Bobby Wagner inspires Rams against Seattle but not enough to win

In the days leading up to this, Rams linebacker Bobby Wagner said he would approach Sunday’s game against the Seattle Seahawks like any other.


The six-time All-Pro linebacker’s unceremonious dismissal from a team he’d spent a decade with sparked no additional motivation.


His maturity allowed him not to hold on to hard feelings.

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When the game got underway at SoFi Stadium, the noticeably emotional Wagner played like a future Hall of Famer. He intercepted a pass and twice sacked Seahawks quarterback Geno Smith.

But as so often in that losing season for the reigning Super Bowl champion Rams, it was part of a lost cause.

The Rams gave up a late touchdown pass in a 27-23 loss that extended their losing streak to six games, lowered their record to 3-9 and brought them to the brink of official elimination from the playoffs.

Wagner was stoic in his disappointment.

“I’m a master at controlling my emotions,” he said, adding, “I controlled them during the week and let them out during the game.”

Coaches and teammates were also visibly distraught that they couldn’t help Wagner defeat the Seahawks, a team he led to a Super Bowl title and back-to-back Super Bowl appearances.

“There was nothing more we wanted as a team, as a coaching staff and really everyone in that dressing room to try to achieve that and give him the ball that he deserved,” said coach Sean McVay. “But we fell short.”

The Rams remained understaffed in terms of star players.

Seattle's Kenneth Walker runs past Rams defenseman Nick Scott in the first quarter.

Seattle’s Kenneth Walker runs past Rams defenseman Nick Scott in the first quarter.

(Wally Skalij / Los Angeles Times)

Quarterback Matthew Stafford and receiver Cooper Kupp, both on injured reserve, stood on the touchline in tracksuits and white Rams ball caps. Lineman Aaron Donald, who is out with a sprained ankle, is believed to have been watching from home.

Before kick-off, the animated avatars of Stafford, Kupp and Donald were shown as part of an augmented reality experience on the stadium’s giant video screen.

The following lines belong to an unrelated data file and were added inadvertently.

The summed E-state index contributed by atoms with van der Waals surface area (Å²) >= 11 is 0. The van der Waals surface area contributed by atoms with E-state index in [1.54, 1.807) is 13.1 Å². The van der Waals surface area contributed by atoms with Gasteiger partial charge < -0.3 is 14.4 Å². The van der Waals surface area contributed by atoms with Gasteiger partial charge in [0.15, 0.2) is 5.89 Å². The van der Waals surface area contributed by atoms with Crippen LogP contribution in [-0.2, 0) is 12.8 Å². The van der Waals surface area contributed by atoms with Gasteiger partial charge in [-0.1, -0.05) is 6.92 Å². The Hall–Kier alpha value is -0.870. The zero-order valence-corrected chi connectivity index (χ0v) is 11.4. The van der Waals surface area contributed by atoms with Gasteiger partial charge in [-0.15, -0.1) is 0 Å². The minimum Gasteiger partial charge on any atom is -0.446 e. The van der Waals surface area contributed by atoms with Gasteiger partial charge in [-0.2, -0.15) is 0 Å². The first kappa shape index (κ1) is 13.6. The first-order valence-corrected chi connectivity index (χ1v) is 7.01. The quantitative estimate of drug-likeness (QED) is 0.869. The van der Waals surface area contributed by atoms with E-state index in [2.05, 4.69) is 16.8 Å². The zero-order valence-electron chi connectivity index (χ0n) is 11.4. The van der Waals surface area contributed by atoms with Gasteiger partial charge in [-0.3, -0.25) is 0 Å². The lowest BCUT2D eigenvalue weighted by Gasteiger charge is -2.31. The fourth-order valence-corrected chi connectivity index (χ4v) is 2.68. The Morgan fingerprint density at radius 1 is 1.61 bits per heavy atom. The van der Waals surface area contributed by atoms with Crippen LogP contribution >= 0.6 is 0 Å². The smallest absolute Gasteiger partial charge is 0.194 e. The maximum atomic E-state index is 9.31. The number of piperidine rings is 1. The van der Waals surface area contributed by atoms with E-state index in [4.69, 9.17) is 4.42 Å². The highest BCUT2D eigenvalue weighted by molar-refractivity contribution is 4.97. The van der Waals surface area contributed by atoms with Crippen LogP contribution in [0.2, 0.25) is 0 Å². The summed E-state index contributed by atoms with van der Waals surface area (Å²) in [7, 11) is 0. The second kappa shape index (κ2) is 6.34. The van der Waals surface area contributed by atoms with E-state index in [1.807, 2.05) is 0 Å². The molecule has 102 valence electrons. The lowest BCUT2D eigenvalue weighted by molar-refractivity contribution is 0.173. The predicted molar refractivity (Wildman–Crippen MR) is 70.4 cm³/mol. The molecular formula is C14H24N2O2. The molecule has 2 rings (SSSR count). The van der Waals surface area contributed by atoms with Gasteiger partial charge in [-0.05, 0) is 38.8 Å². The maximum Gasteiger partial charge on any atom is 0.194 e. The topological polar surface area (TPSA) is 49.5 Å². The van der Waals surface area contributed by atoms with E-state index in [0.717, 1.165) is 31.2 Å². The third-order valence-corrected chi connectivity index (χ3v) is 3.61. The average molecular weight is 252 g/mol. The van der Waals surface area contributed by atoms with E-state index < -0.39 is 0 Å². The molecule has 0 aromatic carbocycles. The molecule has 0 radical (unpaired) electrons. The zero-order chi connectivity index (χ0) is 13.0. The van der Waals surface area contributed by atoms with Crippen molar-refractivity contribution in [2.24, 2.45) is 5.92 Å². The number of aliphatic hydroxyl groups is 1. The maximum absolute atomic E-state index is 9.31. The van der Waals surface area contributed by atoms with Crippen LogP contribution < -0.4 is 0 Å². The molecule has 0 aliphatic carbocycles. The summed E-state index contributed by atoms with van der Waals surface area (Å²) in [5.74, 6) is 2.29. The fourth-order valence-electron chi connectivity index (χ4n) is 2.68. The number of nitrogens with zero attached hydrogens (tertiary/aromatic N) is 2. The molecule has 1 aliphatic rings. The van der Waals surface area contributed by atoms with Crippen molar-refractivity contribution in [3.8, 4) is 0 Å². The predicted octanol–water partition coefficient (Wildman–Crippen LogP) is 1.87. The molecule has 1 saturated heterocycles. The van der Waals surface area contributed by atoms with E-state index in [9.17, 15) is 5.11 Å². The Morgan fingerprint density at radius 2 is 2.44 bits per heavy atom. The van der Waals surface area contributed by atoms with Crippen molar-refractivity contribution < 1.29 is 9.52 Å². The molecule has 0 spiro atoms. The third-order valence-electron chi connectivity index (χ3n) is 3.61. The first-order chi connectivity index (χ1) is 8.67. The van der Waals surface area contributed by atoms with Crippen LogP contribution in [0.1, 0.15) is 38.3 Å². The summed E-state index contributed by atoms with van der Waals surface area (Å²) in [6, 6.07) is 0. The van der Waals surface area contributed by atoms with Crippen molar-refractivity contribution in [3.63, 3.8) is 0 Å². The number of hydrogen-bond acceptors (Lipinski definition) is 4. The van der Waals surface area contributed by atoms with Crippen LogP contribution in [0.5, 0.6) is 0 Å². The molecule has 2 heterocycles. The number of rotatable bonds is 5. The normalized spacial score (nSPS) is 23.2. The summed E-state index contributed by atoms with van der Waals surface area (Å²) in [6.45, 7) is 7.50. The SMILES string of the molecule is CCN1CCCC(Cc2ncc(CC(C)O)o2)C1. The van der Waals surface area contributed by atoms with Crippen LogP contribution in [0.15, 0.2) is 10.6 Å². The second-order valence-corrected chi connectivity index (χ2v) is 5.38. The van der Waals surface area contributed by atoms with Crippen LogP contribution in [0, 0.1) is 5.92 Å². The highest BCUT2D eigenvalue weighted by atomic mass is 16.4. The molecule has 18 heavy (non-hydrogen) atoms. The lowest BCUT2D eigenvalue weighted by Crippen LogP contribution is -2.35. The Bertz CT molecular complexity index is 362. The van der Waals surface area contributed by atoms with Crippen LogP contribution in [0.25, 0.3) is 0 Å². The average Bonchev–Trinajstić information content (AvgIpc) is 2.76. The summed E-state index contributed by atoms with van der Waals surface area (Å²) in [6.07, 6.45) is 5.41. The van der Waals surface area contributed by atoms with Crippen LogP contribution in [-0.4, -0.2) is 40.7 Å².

The reality for the Rams is that none of these stars are likely to play another snap this season.

McVay said after the game that Stafford had a spinal cord contusion.

Is the 14th-year pro ready for the season?

“There’s a good chance that’s probably the case,” McVay said.

John Wolford started as quarterback against the Seahawks. He helped position the Rams for victory by engineering a drive that ended with running back Cam Akers rushing for his second touchdown and a 23-20 lead.

Now it was the Rams’ defense that had played well in a loss to the top-flight Kansas City Chiefs for the past week and much of Sunday in support of Wagner.

In April, after signing with the Rams, Wagner spoke of looking forward to playing the Seahawks.

“I will make sure [the Seahawks] see me every time we play them,” he said, “so they know where I am – and I’ll make sure I tell them.

“It won’t be a quiet game for me.”

During the warm-up, the Seahawks coaches and players greeted Wagner.

“A lot of people came up and said ‘Wassup,’ and I show love,” he said. “But you know, I’m reconnecting.”

Wagner fired Smith during the first series. Unfortunately for the Rams, Smith dodged edge rusher Leonard Floyd on the next game and fired a touchdown pass at Tyler Lockett.

After firing Smith in the second quarter, Wagner struck an emphatic pose, arms folded in front of him. The game forced the Seahawks to tie and the Rams used a field goal to go 14-13.

Wagner battled lively with receiver DK Metcalf and other Seahawks players in the third quarter.

“Your little brothers start talking trash to you,” he said, “so you start talking trash back.”

Rams linebacker Bobby Wagner steals the ball for an interception from Seattle's Tony Jones Jr. in the third quarter.

Rams linebacker Bobby Wagner steals the ball for an interception from Seattle’s Tony Jones Jr. in the third quarter.

(Wally Skalij / Los Angeles Times)

After his interception late in the third quarter — and during a review that confirmed the game — Wagner gestured on the Seahawks touchline. His interception led to another field goal drive that put the Rams 17-16 early in the fourth quarter.

Ram’s teammates felt Wagner’s intensity.

“You could just see the fire he had in his eyes,” said linebacker Michael Hoecht, who fired Smith and forced a fumble in the third quarter.

Rookie cornerback Derion Kendrick said, “He always has energy, but it was just a notch up.”

But the Rams couldn’t finish — not with Smith, who operated on an offense designed by former Rams assistant Shane Waldron, a plan reminiscent of the Rams of 2017 and 2018 when receivers seemed to be wide open on every game.

With less than three minutes left, Smith constructed a 10-play drive that included a 30-yard pass to Lockett and the dart for the crucial touchdown to Metcalf.

“It’s a game you could have won — a game you should have won,” Wagner said. “And you allowed a good team to make games and they did it.”

Afterward, the Seahawks players and coaches lined up on the field to hug Wagner.

“During the game we compete against each other,” he said. “After the game, regardless of the outcome, they’re still my brothers over there.”

Wagner gets another shot at the Seahawks when the Rams travel to Seattle for the regular-season finals. He is expected to receive a warm welcome from fans at Lumen Field.

On Sunday he was just disappointed.

“It’s frustrating,” he said. “It’s unfortunate. They want to try and get the win.” Bobby Wagner inspires Rams against Seattle but not enough to win

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